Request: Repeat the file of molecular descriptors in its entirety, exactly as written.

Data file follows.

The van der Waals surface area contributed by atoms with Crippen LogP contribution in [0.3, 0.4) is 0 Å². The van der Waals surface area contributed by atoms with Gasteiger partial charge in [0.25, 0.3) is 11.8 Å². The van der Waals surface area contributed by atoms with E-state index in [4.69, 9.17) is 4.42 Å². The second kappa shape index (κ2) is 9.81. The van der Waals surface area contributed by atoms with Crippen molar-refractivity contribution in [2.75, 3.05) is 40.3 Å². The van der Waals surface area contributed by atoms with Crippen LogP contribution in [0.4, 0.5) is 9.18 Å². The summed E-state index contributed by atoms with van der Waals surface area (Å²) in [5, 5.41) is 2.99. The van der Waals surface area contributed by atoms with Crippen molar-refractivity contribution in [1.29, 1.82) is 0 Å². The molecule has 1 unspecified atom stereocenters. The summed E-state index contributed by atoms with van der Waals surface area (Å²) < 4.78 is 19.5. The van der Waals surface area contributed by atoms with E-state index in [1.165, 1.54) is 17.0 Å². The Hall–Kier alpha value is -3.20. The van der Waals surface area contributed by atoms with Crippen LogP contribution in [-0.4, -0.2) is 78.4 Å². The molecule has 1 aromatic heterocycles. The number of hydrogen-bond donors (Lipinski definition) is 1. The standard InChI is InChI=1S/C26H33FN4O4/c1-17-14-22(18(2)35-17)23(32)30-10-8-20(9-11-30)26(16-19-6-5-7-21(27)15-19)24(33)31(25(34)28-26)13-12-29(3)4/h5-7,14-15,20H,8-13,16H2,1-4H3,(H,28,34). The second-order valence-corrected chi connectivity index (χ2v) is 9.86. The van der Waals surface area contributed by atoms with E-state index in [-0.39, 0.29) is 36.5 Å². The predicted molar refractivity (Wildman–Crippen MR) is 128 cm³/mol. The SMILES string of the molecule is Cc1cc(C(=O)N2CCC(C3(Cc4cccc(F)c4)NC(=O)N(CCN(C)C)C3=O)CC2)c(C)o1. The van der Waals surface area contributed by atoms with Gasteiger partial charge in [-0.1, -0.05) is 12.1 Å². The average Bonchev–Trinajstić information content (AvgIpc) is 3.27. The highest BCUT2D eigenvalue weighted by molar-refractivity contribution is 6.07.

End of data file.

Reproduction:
The van der Waals surface area contributed by atoms with Crippen LogP contribution in [0.3, 0.4) is 0 Å². The van der Waals surface area contributed by atoms with Gasteiger partial charge in [0.25, 0.3) is 11.8 Å². The van der Waals surface area contributed by atoms with E-state index in [4.69, 9.17) is 4.42 Å². The second kappa shape index (κ2) is 9.81. The van der Waals surface area contributed by atoms with Crippen molar-refractivity contribution in [2.75, 3.05) is 40.3 Å². The van der Waals surface area contributed by atoms with Crippen LogP contribution in [0.4, 0.5) is 9.18 Å². The summed E-state index contributed by atoms with van der Waals surface area (Å²) in [5, 5.41) is 2.99. The van der Waals surface area contributed by atoms with Crippen molar-refractivity contribution in [1.29, 1.82) is 0 Å². The molecule has 1 unspecified atom stereocenters. The summed E-state index contributed by atoms with van der Waals surface area (Å²) < 4.78 is 19.5. The van der Waals surface area contributed by atoms with E-state index in [1.165, 1.54) is 17.0 Å². The Hall–Kier alpha value is -3.20. The van der Waals surface area contributed by atoms with Crippen LogP contribution in [-0.4, -0.2) is 78.4 Å². The molecule has 1 aromatic heterocycles. The number of hydrogen-bond donors (Lipinski definition) is 1. The standard InChI is InChI=1S/C26H33FN4O4/c1-17-14-22(18(2)35-17)23(32)30-10-8-20(9-11-30)26(16-19-6-5-7-21(27)15-19)24(33)31(25(34)28-26)13-12-29(3)4/h5-7,14-15,20H,8-13,16H2,1-4H3,(H,28,34). The second-order valence-corrected chi connectivity index (χ2v) is 9.86. The van der Waals surface area contributed by atoms with E-state index in [-0.39, 0.29) is 36.5 Å². The predicted molar refractivity (Wildman–Crippen MR) is 128 cm³/mol. The SMILES string of the molecule is Cc1cc(C(=O)N2CCC(C3(Cc4cccc(F)c4)NC(=O)N(CCN(C)C)C3=O)CC2)c(C)o1. The van der Waals surface area contributed by atoms with Gasteiger partial charge in [-0.1, -0.05) is 12.1 Å². The average Bonchev–Trinajstić information content (AvgIpc) is 3.27. The highest BCUT2D eigenvalue weighted by molar-refractivity contribution is 6.07.